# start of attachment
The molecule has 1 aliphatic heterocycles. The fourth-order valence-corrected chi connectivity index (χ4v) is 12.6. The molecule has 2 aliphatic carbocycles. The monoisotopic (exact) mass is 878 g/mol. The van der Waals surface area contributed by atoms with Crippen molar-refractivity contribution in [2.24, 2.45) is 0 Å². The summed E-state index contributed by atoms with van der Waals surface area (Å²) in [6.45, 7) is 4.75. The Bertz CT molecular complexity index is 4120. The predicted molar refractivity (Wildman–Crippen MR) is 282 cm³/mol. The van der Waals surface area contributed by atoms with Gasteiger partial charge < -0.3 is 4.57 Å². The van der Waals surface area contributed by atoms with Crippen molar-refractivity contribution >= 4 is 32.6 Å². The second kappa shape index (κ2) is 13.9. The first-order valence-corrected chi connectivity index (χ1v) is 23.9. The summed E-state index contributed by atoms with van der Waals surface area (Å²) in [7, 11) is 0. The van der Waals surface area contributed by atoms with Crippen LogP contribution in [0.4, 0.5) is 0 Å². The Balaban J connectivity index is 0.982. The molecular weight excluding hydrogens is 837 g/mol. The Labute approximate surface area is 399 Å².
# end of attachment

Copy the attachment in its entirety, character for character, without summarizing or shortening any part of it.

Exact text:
The molecule has 1 aliphatic heterocycles. The fourth-order valence-corrected chi connectivity index (χ4v) is 12.6. The molecule has 2 aliphatic carbocycles. The monoisotopic (exact) mass is 878 g/mol. The van der Waals surface area contributed by atoms with Crippen molar-refractivity contribution in [2.24, 2.45) is 0 Å². The summed E-state index contributed by atoms with van der Waals surface area (Å²) in [6.45, 7) is 4.75. The Bertz CT molecular complexity index is 4120. The predicted molar refractivity (Wildman–Crippen MR) is 282 cm³/mol. The van der Waals surface area contributed by atoms with Gasteiger partial charge < -0.3 is 4.57 Å². The van der Waals surface area contributed by atoms with Crippen molar-refractivity contribution >= 4 is 32.6 Å². The second kappa shape index (κ2) is 13.9. The first-order valence-corrected chi connectivity index (χ1v) is 23.9. The summed E-state index contributed by atoms with van der Waals surface area (Å²) in [7, 11) is 0. The van der Waals surface area contributed by atoms with Crippen LogP contribution in [0.4, 0.5) is 0 Å². The Balaban J connectivity index is 0.982. The molecular weight excluding hydrogens is 837 g/mol. The Labute approximate surface area is 399 Å².